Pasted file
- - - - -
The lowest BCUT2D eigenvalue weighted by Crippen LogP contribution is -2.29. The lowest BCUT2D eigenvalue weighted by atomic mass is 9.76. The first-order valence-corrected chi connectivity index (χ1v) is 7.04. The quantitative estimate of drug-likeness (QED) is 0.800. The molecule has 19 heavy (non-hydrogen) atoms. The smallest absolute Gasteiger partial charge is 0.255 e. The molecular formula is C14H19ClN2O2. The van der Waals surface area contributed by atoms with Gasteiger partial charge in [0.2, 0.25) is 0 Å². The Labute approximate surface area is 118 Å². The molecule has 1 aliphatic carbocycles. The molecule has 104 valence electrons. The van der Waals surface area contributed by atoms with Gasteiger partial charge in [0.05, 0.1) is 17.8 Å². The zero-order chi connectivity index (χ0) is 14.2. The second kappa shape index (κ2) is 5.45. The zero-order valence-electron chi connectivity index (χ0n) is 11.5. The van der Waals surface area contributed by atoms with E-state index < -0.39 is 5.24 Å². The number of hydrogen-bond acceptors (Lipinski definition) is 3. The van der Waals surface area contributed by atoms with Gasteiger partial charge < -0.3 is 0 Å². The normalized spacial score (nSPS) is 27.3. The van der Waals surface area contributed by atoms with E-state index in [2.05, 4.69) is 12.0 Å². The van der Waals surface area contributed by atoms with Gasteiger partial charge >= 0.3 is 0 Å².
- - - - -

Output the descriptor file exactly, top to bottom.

The lowest BCUT2D eigenvalue weighted by Crippen LogP contribution is -2.29. The lowest BCUT2D eigenvalue weighted by atomic mass is 9.76. The first-order valence-corrected chi connectivity index (χ1v) is 7.04. The quantitative estimate of drug-likeness (QED) is 0.800. The molecule has 19 heavy (non-hydrogen) atoms. The smallest absolute Gasteiger partial charge is 0.255 e. The molecular formula is C14H19ClN2O2. The van der Waals surface area contributed by atoms with Gasteiger partial charge in [0.2, 0.25) is 0 Å². The Labute approximate surface area is 118 Å². The molecule has 1 aliphatic carbocycles. The molecule has 104 valence electrons. The van der Waals surface area contributed by atoms with Gasteiger partial charge in [0.05, 0.1) is 17.8 Å². The zero-order chi connectivity index (χ0) is 14.2. The second kappa shape index (κ2) is 5.45. The zero-order valence-electron chi connectivity index (χ0n) is 11.5. The van der Waals surface area contributed by atoms with E-state index < -0.39 is 5.24 Å². The number of hydrogen-bond acceptors (Lipinski definition) is 3. The van der Waals surface area contributed by atoms with Gasteiger partial charge < -0.3 is 0 Å². The normalized spacial score (nSPS) is 27.3. The van der Waals surface area contributed by atoms with E-state index in [2.05, 4.69) is 12.0 Å². The van der Waals surface area contributed by atoms with Gasteiger partial charge >= 0.3 is 0 Å².